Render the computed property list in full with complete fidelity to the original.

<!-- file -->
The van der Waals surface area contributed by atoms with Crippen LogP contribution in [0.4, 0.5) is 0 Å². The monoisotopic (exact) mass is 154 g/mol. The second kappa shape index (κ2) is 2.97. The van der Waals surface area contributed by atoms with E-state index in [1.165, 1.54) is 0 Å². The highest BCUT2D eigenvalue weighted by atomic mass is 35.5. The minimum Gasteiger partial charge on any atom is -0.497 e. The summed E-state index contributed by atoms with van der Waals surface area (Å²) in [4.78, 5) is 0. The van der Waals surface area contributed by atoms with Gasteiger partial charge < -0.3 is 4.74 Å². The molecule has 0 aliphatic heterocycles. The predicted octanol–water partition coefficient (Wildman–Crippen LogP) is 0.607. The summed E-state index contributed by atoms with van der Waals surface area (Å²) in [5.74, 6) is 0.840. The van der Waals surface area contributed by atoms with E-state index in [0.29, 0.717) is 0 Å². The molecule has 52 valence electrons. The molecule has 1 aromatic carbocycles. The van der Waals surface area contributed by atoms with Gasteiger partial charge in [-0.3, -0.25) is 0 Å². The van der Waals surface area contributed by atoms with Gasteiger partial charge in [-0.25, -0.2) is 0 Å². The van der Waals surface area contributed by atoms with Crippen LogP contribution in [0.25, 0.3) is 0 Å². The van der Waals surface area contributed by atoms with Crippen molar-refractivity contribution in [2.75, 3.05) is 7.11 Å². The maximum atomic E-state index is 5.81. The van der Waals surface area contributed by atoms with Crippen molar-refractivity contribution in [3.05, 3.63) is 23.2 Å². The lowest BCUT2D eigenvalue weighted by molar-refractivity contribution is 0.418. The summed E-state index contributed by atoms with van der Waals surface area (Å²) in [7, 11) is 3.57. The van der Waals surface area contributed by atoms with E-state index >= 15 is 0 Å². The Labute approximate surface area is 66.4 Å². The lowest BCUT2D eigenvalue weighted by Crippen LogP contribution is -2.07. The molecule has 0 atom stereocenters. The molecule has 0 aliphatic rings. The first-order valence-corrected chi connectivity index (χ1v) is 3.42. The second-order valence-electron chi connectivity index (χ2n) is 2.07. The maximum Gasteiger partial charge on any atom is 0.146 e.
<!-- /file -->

The van der Waals surface area contributed by atoms with Crippen LogP contribution in [0.4, 0.5) is 0 Å². The monoisotopic (exact) mass is 154 g/mol. The second kappa shape index (κ2) is 2.97. The van der Waals surface area contributed by atoms with E-state index in [1.165, 1.54) is 0 Å². The highest BCUT2D eigenvalue weighted by atomic mass is 35.5. The minimum Gasteiger partial charge on any atom is -0.497 e. The summed E-state index contributed by atoms with van der Waals surface area (Å²) in [4.78, 5) is 0. The van der Waals surface area contributed by atoms with Gasteiger partial charge < -0.3 is 4.74 Å². The molecule has 0 aliphatic heterocycles. The predicted octanol–water partition coefficient (Wildman–Crippen LogP) is 0.607. The summed E-state index contributed by atoms with van der Waals surface area (Å²) in [5.74, 6) is 0.840. The van der Waals surface area contributed by atoms with E-state index in [0.29, 0.717) is 0 Å². The molecule has 52 valence electrons. The molecule has 1 aromatic carbocycles. The van der Waals surface area contributed by atoms with Gasteiger partial charge in [-0.3, -0.25) is 0 Å². The van der Waals surface area contributed by atoms with Gasteiger partial charge in [-0.25, -0.2) is 0 Å². The van der Waals surface area contributed by atoms with Crippen LogP contribution in [0.25, 0.3) is 0 Å². The van der Waals surface area contributed by atoms with Crippen molar-refractivity contribution in [2.75, 3.05) is 7.11 Å². The maximum atomic E-state index is 5.81. The van der Waals surface area contributed by atoms with Crippen molar-refractivity contribution in [3.05, 3.63) is 23.2 Å². The lowest BCUT2D eigenvalue weighted by molar-refractivity contribution is 0.418. The summed E-state index contributed by atoms with van der Waals surface area (Å²) in [7, 11) is 3.57. The van der Waals surface area contributed by atoms with E-state index >= 15 is 0 Å². The Labute approximate surface area is 66.4 Å². The lowest BCUT2D eigenvalue weighted by Crippen LogP contribution is -2.07. The molecule has 0 atom stereocenters. The molecule has 0 aliphatic rings. The first-order valence-corrected chi connectivity index (χ1v) is 3.42. The second-order valence-electron chi connectivity index (χ2n) is 2.07. The maximum Gasteiger partial charge on any atom is 0.146 e.